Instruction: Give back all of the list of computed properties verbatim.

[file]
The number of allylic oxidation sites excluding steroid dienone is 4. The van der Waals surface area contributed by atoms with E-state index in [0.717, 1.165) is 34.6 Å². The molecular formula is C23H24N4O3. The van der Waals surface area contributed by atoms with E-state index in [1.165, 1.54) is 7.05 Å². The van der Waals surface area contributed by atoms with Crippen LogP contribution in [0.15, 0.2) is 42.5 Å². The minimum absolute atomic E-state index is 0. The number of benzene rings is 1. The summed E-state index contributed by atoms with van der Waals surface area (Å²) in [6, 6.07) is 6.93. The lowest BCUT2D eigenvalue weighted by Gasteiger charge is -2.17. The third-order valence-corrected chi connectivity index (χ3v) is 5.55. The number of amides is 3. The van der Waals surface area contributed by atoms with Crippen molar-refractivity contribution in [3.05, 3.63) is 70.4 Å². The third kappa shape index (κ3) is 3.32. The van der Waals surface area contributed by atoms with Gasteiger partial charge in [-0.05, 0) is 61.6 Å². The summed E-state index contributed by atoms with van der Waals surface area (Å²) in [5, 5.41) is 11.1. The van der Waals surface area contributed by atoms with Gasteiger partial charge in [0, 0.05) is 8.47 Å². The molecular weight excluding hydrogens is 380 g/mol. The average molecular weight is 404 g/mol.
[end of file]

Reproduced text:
The number of allylic oxidation sites excluding steroid dienone is 4. The van der Waals surface area contributed by atoms with E-state index in [0.717, 1.165) is 34.6 Å². The molecular formula is C23H24N4O3. The van der Waals surface area contributed by atoms with E-state index in [1.165, 1.54) is 7.05 Å². The van der Waals surface area contributed by atoms with Crippen LogP contribution in [0.15, 0.2) is 42.5 Å². The minimum absolute atomic E-state index is 0. The number of benzene rings is 1. The summed E-state index contributed by atoms with van der Waals surface area (Å²) in [6, 6.07) is 6.93. The lowest BCUT2D eigenvalue weighted by Gasteiger charge is -2.17. The third-order valence-corrected chi connectivity index (χ3v) is 5.55. The number of amides is 3. The van der Waals surface area contributed by atoms with Crippen molar-refractivity contribution in [3.05, 3.63) is 70.4 Å². The third kappa shape index (κ3) is 3.32. The van der Waals surface area contributed by atoms with Gasteiger partial charge in [-0.05, 0) is 61.6 Å². The summed E-state index contributed by atoms with van der Waals surface area (Å²) in [5, 5.41) is 11.1. The van der Waals surface area contributed by atoms with Gasteiger partial charge in [0, 0.05) is 8.47 Å². The molecular weight excluding hydrogens is 380 g/mol. The average molecular weight is 404 g/mol.